The number of business bankruptcies in Maryland fell for the third consecutive year in 2012, reaching their lowest level since pre-Great Recession 2007, according to federal bankruptcy court figures.
The trend, mirroring national data, reflects a strengthening economy, experts say.
Some 576 business entities filed for bankruptcy in Maryland courts last year, down 8 percent from 2011. It was the fewest since 2007, when there were 352 filings in the state.
The decline has cut into the business at law firms that handle a significant number of bankruptcies, such as Cohen, Baldinger & Greenfeld of Bethesda.
“Filings are down, so we are seeing fewer bankruptcy cases,” said Steven H. Greenfeld, partner at Cohen, Baldinger & Greenfeld. “That does have an effect on us.”
The firm also provides estate planning and business transaction legal services, so it is not totally reliant on bankruptcies for revenues, he said.
The dropoff in Maryland business bankruptcies was smaller than the national decline.
Nationally, business bankruptcies fell by 22 percent last year from 2011, according to Alexandria, Va., research group American Bankruptcy Institute and data firm Epiq Systems.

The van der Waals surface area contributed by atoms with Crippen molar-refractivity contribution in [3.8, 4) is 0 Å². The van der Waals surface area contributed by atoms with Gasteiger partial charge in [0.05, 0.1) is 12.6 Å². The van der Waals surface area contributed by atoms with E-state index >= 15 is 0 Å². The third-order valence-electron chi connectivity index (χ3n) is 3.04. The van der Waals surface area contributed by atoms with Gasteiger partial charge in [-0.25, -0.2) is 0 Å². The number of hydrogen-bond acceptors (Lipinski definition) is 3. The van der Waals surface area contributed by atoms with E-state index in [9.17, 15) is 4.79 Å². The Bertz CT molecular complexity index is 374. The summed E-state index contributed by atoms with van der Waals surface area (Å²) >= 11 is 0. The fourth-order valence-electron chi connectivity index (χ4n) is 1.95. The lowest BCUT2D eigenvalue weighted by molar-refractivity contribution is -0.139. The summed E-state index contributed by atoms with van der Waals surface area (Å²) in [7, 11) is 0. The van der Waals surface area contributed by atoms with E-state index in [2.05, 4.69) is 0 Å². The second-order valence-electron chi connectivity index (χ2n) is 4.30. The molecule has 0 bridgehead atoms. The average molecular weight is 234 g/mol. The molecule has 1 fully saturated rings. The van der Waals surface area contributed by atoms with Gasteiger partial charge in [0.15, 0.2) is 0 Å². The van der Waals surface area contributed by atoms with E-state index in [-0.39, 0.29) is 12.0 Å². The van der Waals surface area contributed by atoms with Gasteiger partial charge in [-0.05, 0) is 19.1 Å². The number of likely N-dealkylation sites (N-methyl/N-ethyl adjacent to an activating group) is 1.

An improved economy and businesses being able to strike deals with creditors to borrow more money or delay payments are factors for the decline in commercial bankruptcies, lawyers and others said.
“The economy is a little better. Creditors are willing to work with people more,” Greenfeld said.
Businesses are able to bring debts, assets and cash flow into better alignment, and lending has picked up, Amy Crews Cutts, chief economist for credit bureau giant Equifax, said in a report.
“Business owners are better positioned to stay afloat,” Cutts said.
About 2 percent more businesses filed for Chapter 11 reorganizations in Maryland last year than in 2011. But fewer businesses filed for Chapter 7, which shuts down the debtor, with 422 businesses taking the liquidation route last year, down 11 percent from 2011.
Total bankruptcy filings by both individuals and businesses fell by 8.5 percent last year in Maryland to about 23,000, according to court figures. That was smaller than the 14 percent national decline.
The bankruptcy decline should continue this year, “with low interest rates, reduced consumer spending and continued deleveraging by households,” Samuel J. Gerdano, executive director of the bankruptcy institute, said in a statement.